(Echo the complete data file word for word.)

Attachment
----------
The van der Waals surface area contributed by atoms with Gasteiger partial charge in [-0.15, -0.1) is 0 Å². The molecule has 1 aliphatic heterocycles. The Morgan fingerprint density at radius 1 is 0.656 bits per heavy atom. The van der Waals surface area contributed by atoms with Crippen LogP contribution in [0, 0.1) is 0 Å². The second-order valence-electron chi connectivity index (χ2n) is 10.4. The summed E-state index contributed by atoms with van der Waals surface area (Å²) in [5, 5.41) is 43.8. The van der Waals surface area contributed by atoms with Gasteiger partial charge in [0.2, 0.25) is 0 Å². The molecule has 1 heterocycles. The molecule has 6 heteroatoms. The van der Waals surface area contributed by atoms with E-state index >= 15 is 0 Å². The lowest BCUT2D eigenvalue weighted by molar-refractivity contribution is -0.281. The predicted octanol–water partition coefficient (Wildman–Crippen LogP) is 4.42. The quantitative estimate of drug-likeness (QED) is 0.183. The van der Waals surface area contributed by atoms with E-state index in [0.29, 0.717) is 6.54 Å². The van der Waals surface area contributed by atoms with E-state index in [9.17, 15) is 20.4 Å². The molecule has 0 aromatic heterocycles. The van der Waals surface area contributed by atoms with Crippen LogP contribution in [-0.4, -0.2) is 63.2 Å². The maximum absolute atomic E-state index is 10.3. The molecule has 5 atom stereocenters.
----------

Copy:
The van der Waals surface area contributed by atoms with Gasteiger partial charge in [-0.15, -0.1) is 0 Å². The molecule has 1 aliphatic heterocycles. The Morgan fingerprint density at radius 1 is 0.656 bits per heavy atom. The van der Waals surface area contributed by atoms with Crippen LogP contribution in [0, 0.1) is 0 Å². The second-order valence-electron chi connectivity index (χ2n) is 10.4. The summed E-state index contributed by atoms with van der Waals surface area (Å²) in [5, 5.41) is 43.8. The van der Waals surface area contributed by atoms with Gasteiger partial charge in [0.2, 0.25) is 0 Å². The molecule has 1 heterocycles. The molecule has 6 heteroatoms. The van der Waals surface area contributed by atoms with E-state index >= 15 is 0 Å². The lowest BCUT2D eigenvalue weighted by molar-refractivity contribution is -0.281. The predicted octanol–water partition coefficient (Wildman–Crippen LogP) is 4.42. The quantitative estimate of drug-likeness (QED) is 0.183. The van der Waals surface area contributed by atoms with E-state index in [0.29, 0.717) is 6.54 Å². The van der Waals surface area contributed by atoms with E-state index in [9.17, 15) is 20.4 Å². The molecule has 0 aromatic heterocycles. The van der Waals surface area contributed by atoms with Crippen LogP contribution in [-0.4, -0.2) is 63.2 Å². The maximum absolute atomic E-state index is 10.3. The molecule has 5 atom stereocenters.